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When you are finding the resultant of a vector I understand that to find the magnitude you use Pythagorean Theorem and I understand that to find the direction you are going to use $\tan^{-1}$ (or corresponding trig function). My question is how do you decide what angle you are finding? There are two angles and is there a convention for which one you solve for?

I was also wondering, why do you have to add 90 or 180 degrees to vectors outside of the first quadrant? Can you not give the angle and direction?

For example, with the problem:

Find the resultant of the vectors 10 km North and 5 km West. The magnitude is 11.18 km, but exactly how would you decide the angle for direction and why would you have to add 90 to it? (The answer is 26.6 degrees + 90= 116.6 degrees) Could I not say that the resultant is 11.18 km, 26.6 degrees NorthWest? And why do you chose that angle to work with, moving the 5 km vector parallel to complete the triangle instead of the 10 km vector?

Edit: In regards to the sketch below, why is the one on the right considered correct and why would I have to add 90 to it?

two possibilies

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There is no hard and fast convention. What is important is that the direction you state is unambiguous. You might state a given angle as $20^\circ$ South of West, or $200^\circ$ counterclockwise from East. Neither is "more correct", but note that neither is ambiguous, either.

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Typically in motion problems angles tend to be measured from the horizontal. For example, in projectile motion problems, the launch angle of the projectile is nearly always measured from the horizontal, and when doing force inclined-plane problems, the same is usually true. However, there are situations where that is not always true. Sometimes in statics problems angles are measured from the vertical.

Additionally, although a little far afield from what you're talking about, in optics, the angles of incident light rays are conventionally measured from the normal.

However, no matter how you are measuring the direction of your vector, it's good practice to be as explicit as possible so as not to confuse anyone. An answer like "$\theta$ degrees North of East" is pretty good. Alternately, you could say "$\theta$ degrees above (or below) the horizontal" as long as you still specify the left or right direction as well. "A cannonball is shot to the right, at an angle of 30 degrees above the horizontal" would be an example of this way. Note that the direction is still fully specified.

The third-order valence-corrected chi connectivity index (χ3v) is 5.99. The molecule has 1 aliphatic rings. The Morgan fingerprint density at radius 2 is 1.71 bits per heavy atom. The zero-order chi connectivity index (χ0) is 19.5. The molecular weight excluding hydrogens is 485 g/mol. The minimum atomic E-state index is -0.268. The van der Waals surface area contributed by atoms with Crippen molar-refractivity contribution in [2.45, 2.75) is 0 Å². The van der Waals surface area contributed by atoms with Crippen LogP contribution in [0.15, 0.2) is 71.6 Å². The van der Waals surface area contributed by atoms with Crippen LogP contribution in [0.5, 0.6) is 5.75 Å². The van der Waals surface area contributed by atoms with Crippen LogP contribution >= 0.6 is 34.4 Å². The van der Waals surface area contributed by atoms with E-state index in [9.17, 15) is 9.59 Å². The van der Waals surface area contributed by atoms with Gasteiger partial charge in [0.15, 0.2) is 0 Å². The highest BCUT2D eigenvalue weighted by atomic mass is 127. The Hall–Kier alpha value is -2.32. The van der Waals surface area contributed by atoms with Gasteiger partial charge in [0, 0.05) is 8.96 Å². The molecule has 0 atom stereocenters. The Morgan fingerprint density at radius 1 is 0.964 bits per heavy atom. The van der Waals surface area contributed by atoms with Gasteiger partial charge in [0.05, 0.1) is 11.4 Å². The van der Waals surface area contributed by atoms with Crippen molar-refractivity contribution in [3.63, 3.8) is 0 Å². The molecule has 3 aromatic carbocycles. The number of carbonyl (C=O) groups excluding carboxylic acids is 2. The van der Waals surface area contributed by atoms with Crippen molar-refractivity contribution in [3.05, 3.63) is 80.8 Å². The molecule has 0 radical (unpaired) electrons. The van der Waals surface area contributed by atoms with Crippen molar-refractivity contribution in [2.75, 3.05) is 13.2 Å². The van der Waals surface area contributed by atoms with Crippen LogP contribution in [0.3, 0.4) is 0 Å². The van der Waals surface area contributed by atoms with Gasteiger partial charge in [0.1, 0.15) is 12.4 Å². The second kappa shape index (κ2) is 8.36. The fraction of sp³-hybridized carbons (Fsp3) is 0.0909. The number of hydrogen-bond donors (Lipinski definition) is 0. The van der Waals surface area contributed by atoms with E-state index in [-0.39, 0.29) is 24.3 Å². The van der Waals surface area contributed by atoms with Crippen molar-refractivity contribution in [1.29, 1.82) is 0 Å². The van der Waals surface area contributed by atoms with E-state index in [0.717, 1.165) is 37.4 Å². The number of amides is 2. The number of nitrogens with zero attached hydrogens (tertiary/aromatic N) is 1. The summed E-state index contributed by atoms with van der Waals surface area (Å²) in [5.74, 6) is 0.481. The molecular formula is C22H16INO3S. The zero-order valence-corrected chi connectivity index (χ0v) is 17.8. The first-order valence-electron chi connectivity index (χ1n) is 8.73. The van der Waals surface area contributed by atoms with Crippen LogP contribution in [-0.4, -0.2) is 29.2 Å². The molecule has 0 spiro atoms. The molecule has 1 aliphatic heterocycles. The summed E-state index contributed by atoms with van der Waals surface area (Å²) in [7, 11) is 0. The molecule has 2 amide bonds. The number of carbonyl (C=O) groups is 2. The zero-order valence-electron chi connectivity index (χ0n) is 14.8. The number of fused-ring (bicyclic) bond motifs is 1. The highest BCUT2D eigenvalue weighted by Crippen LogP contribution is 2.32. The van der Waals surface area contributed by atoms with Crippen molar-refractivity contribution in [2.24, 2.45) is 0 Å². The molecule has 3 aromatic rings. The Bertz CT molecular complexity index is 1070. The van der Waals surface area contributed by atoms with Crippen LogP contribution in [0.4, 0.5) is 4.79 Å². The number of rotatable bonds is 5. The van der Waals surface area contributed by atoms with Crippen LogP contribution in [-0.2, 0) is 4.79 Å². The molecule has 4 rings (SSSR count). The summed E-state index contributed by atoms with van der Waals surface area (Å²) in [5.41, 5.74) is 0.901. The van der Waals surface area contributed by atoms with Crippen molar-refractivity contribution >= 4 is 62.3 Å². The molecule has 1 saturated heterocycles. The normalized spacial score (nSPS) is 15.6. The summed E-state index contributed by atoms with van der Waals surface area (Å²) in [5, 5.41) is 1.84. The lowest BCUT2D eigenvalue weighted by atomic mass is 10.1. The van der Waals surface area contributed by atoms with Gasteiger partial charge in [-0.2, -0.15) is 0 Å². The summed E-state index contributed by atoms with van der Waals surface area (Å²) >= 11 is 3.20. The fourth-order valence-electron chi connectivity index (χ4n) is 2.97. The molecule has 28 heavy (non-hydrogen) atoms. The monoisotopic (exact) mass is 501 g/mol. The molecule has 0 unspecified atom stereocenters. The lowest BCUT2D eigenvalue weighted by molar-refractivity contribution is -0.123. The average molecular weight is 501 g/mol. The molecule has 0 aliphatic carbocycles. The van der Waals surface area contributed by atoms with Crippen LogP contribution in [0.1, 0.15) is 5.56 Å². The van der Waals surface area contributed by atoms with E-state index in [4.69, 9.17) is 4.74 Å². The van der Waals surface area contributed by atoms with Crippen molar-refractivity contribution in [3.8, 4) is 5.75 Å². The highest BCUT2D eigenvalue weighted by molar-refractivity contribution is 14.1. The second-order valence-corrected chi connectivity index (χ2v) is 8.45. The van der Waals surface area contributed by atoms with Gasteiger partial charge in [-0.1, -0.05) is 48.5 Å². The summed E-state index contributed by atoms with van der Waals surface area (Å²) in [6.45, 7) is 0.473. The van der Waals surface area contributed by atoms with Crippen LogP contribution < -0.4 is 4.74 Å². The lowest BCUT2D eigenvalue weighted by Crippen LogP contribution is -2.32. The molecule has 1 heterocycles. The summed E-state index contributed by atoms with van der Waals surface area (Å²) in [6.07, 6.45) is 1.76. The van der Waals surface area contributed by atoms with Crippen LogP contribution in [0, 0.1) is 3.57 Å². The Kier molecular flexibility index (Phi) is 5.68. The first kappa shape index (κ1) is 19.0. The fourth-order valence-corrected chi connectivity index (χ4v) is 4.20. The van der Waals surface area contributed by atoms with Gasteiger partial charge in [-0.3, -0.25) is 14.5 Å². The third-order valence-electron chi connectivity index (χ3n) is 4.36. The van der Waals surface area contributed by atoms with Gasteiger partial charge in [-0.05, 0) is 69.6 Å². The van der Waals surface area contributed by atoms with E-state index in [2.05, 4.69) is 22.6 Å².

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There is a mathematical convention for direction angles $\alpha$ in an $x$-$y$ diagram: counter-clockwise from positive horizontal axis (your "east" direction). Since $\tan \alpha = y/x$ is a periodic function with period $\pi$, $\arctan (y/x)$ has two solutions in the range $[0, 2\pi]$, while your calculator may give you just one solution, mostly in the range $[-\pi,\pi]$ or $[-90°,90°]$, respectively.

To find the "right" solution, you have to consider the signs of your $x$ and $y$ values. "North" means positive $y$, "west" means negative $x$ value. Therefore your direction vector is in the second (northwest) quadrant, i.e. an angle in the range $[\pi/2,\pi]$ or $[90°,180°]$.

P.S. The solution does not depend on whether to go to north first and after that to the west or vice versa, like your diagramm suggests. The ambiguity stems from the division $y/x$. So you can have the same line slope by moving in two opposite directions ("north-west" or "south-east").

About other conventions:

  • In sailing navigation you can say "north-north-west by north". There might be a convention to give a main direction "north" and then adding a deviation from that like "26 degrees to the west", but I don't know that reliably.
  • In flight navigation a different convention is used: clockwise degrees from north: So east is 90 degrees, west is 270 degrees, and your direction is 360-26.6 = 333.4 degrees.
  • In artillery directions were given 6400 (NATO) or 6000 (Soviet block) units ("mil strich") per full circle clockwise starting from north direction.
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